Though I mostly write about British pens, imports can be interesting too. German pens, for instance, fluctuated greatly in popularity. Their quality was admired but there were periods when it would have been seen as unpatriotic to use a German pen. I’ve had an inexpensive glass-nibbed piston filler German pen that had the maker’s name roughly scratched out, doubtless for this reason.
Throughout most of the period when pens were the main writing tool, there was no market here for French or Italian pens. They turn up, but are not at all common. In the fifties and sixties, as demand for fountain pens plummeted, cheap, poor quality fountain pens from Italy flooded the market.
American pens were popular. Parker, Waterman and to a slightly lesser extent, Sheaffer all had a big presence. Pens like the Duofold and the Waterman 52 sold in huge numbers. Wahl Eversharps sold quite well too, and Conklins were much appreciated in the crescent-filler days. Thereafter, Conklins were pretty thin on the ground in Britain. Perhaps there was no importing agency later, or maybe the pens were no longer sufficiently different from the home-grown brands, but it’s always interesting when one does turn up.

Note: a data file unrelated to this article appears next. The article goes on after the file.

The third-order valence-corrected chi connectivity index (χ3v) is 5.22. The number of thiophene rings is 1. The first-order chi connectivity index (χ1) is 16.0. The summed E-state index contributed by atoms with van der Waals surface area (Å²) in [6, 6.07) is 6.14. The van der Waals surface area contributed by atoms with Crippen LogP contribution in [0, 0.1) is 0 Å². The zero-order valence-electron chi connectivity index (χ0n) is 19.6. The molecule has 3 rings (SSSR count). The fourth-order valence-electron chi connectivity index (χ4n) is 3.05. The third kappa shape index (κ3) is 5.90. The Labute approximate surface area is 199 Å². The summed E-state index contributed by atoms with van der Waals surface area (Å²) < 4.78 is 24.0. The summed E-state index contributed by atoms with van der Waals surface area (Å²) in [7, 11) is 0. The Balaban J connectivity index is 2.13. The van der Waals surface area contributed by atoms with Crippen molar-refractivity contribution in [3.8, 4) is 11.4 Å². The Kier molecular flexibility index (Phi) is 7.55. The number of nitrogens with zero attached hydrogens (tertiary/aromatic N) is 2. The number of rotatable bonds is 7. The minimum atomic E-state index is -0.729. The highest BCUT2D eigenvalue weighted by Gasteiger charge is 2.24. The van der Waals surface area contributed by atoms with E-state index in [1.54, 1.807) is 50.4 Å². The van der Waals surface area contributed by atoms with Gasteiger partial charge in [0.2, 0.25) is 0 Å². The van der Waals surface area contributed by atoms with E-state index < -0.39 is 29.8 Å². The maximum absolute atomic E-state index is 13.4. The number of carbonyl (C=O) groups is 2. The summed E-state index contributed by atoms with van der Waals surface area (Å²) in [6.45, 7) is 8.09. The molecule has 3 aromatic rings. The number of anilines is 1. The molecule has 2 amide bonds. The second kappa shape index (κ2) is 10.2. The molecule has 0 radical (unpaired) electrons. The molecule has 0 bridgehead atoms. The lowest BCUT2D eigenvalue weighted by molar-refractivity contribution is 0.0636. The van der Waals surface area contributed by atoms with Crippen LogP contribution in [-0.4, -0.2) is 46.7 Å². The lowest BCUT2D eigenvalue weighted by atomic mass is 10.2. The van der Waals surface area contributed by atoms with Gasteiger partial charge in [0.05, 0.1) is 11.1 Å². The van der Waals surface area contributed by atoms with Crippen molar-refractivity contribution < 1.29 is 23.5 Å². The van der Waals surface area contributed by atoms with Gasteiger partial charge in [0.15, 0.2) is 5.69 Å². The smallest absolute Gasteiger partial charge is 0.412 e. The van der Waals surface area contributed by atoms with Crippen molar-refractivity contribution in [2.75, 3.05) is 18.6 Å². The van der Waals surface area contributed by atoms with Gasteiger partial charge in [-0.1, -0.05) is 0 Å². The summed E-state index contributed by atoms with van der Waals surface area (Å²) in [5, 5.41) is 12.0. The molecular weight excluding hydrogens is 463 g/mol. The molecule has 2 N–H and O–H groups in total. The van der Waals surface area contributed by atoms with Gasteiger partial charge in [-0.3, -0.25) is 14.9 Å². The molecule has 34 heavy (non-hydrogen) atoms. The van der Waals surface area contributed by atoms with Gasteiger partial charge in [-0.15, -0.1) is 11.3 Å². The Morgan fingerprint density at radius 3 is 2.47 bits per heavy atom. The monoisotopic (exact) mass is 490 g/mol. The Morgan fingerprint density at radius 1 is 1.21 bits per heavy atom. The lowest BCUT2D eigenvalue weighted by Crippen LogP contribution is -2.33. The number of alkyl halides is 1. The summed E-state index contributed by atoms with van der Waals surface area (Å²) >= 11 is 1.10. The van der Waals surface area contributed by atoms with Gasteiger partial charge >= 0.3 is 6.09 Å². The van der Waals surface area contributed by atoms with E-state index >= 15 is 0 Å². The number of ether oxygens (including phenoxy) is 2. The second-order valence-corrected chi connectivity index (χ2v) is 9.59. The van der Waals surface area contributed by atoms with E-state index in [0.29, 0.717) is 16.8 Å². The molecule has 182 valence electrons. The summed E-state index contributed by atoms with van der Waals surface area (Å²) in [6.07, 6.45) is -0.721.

This is an Endura Symetrik, made from 1931 until the company was taken over in 1938, and it’s therefore among the last of the high-quality Conklins. Both well designed and well made, the Symetrik is unexceptional at first glance but has subtle features that are unique. The patented clip is spring-loaded and the short lever is attractive. The Endura nib differs from the Toledo in my old crescent-filler in that it is no super-flex, but it’s not a nail either. There’s a little line variation there, just enough to make it pleasurable to use.
This example is basically sound but it has had a hard life. Though the cap rings and the lever are holding up well, the plating on the clip is showing signs of wear. When I got it, the pen was incredibly dirty, as if it had been dipped in something sticky and left to gather dust. It looked like it had been dropped nib-first on a concrete floor, and straightening the nib was a challenge. There are nibbles, particularly on the end of the barrel, but actually all over. I think it had ended its early life as a kid’s pen, poor thing!